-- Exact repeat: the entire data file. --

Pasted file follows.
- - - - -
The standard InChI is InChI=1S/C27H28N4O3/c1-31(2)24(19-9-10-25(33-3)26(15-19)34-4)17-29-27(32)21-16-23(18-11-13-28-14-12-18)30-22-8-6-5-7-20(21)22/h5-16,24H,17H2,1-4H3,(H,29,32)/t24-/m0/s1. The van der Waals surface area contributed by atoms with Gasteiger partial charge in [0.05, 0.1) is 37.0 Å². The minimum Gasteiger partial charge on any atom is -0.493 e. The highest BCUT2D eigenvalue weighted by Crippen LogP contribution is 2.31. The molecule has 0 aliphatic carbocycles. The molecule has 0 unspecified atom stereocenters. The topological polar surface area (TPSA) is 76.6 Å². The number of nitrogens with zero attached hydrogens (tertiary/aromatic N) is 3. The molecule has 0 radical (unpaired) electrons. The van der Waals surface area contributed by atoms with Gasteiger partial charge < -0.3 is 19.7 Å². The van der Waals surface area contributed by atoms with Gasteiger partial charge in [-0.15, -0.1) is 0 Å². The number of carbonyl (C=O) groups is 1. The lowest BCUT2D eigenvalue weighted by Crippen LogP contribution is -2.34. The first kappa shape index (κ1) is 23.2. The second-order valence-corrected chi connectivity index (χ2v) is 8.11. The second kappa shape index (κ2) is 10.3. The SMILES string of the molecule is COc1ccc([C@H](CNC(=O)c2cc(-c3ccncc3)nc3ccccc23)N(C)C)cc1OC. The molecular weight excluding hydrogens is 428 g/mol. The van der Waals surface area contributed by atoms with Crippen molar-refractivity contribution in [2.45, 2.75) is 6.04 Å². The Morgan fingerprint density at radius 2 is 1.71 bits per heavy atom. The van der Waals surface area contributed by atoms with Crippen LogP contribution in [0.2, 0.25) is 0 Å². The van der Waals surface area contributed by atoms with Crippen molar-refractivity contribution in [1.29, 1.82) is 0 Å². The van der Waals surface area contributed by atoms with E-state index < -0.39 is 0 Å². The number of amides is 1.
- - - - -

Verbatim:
The standard InChI is InChI=1S/C27H28N4O3/c1-31(2)24(19-9-10-25(33-3)26(15-19)34-4)17-29-27(32)21-16-23(18-11-13-28-14-12-18)30-22-8-6-5-7-20(21)22/h5-16,24H,17H2,1-4H3,(H,29,32)/t24-/m0/s1. The van der Waals surface area contributed by atoms with Gasteiger partial charge in [0.05, 0.1) is 37.0 Å². The minimum Gasteiger partial charge on any atom is -0.493 e. The highest BCUT2D eigenvalue weighted by Crippen LogP contribution is 2.31. The molecule has 0 aliphatic carbocycles. The molecule has 0 unspecified atom stereocenters. The topological polar surface area (TPSA) is 76.6 Å². The number of nitrogens with zero attached hydrogens (tertiary/aromatic N) is 3. The molecule has 0 radical (unpaired) electrons. The van der Waals surface area contributed by atoms with Gasteiger partial charge < -0.3 is 19.7 Å². The van der Waals surface area contributed by atoms with Gasteiger partial charge in [-0.15, -0.1) is 0 Å². The number of carbonyl (C=O) groups is 1. The lowest BCUT2D eigenvalue weighted by Crippen LogP contribution is -2.34. The first kappa shape index (κ1) is 23.2. The second-order valence-corrected chi connectivity index (χ2v) is 8.11. The second kappa shape index (κ2) is 10.3. The SMILES string of the molecule is COc1ccc([C@H](CNC(=O)c2cc(-c3ccncc3)nc3ccccc23)N(C)C)cc1OC. The molecular weight excluding hydrogens is 428 g/mol. The van der Waals surface area contributed by atoms with Crippen molar-refractivity contribution in [2.45, 2.75) is 6.04 Å². The Morgan fingerprint density at radius 2 is 1.71 bits per heavy atom. The van der Waals surface area contributed by atoms with Crippen LogP contribution in [0.2, 0.25) is 0 Å². The van der Waals surface area contributed by atoms with Crippen molar-refractivity contribution in [1.29, 1.82) is 0 Å². The van der Waals surface area contributed by atoms with E-state index < -0.39 is 0 Å². The number of amides is 1.